Robert O'Block is founder of the American College of Forensic Examiners International (ACFEI). ACFEI is the largest professional forensic education organization in the world and honored to have as its advisory board members many of the top forensic experts of the 21st century. As all humanity now thrives in the Information Age, Robert O'Block & ACFEI continues to investigate development of forensic educational services that incorporate Information and Communications Technology. Plans have been made to one day offer the forensic field educational services focused on Cyber Justice, iPredator, Cyber Criminal/Forensic Psychology and Digital Forensics.

Feel free to visit their website at www.acfei.com. If interested in contacting Robert O'Block or ACFEI, their phone number is (800) 423-9737.

SCIENCE, INTEGRITY, JUSTICE & CYBER JUSTICE

Many people may not know why I started the American College of Forensic Examiners International. The reason is my belief in justice. Justice for all and the safety of Americans. And now that we live in the Information Age, ACFEI will help educate Americans on the forensic sciences, justice and cyber justice.” Robert O'Block Ph.D., Psy.D., Founder, American College of Forensic Examiners International, (2012)   

Robert O’Block

Robert O'Block is the founder of the world’s largest forensic science association, the American College of Forensic Examiners. Founding this organization and building it up into the empire it is today did not come easy to Robert O'Block. Like all who have become successes, Robert O’Block had to work for it. Robert O’Block had to work harder than others, however. He had many obstacles that others live without.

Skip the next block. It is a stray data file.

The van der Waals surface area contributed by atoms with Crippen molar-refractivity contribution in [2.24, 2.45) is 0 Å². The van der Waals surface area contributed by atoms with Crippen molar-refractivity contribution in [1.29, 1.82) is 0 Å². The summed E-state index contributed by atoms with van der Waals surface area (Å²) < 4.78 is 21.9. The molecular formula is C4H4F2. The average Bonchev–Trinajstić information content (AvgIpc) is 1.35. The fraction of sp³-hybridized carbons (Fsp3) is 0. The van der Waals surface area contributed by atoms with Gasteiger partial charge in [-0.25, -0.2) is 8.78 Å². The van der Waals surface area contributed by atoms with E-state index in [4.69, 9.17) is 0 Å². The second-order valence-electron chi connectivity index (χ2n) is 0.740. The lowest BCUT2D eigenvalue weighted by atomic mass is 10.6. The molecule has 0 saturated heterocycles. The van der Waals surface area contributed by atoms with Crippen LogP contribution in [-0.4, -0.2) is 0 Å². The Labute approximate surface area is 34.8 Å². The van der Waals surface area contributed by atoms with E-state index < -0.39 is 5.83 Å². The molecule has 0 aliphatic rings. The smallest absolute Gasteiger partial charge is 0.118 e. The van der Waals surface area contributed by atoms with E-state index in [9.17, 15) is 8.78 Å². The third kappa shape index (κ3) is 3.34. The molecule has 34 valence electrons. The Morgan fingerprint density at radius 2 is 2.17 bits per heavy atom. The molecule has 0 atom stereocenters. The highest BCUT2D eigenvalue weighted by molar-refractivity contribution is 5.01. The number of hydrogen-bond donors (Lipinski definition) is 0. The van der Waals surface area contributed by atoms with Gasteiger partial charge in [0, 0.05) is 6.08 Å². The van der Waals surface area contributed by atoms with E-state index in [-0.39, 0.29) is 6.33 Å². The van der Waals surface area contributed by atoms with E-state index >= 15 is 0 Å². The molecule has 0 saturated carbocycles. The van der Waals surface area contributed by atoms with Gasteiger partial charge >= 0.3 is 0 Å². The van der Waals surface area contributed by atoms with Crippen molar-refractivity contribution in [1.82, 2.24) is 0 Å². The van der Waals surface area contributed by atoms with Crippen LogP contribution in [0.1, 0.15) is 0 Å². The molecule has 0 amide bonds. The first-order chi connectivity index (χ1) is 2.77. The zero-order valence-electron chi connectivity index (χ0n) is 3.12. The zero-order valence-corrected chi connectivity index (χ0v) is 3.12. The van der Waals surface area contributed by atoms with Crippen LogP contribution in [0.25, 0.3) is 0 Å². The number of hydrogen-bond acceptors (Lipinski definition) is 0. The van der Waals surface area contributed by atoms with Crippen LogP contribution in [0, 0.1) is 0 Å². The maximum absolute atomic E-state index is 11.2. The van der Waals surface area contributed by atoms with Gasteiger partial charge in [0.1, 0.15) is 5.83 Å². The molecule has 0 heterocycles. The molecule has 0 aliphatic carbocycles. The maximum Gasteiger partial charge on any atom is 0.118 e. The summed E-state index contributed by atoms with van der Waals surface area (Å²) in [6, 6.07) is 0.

Robert O’Block comes from a long line of those who struggled to survive. His grandfather, William O’Block, came to America and, having no other prospects, accepted a position as a coal miner. This position required them to live away from other civilizations, relying completely on the mining company for housing and supplies. These supplies cost more than the wages coal miners made.  Robert O’Block’sfather, Louis, found work on the railroad. He was fired shortly before he was eligible to receive a retirement pension (a shameful yet common practice at the time).  Without a proper education, Louis had difficulty finding a good job. The family lived in a small shack.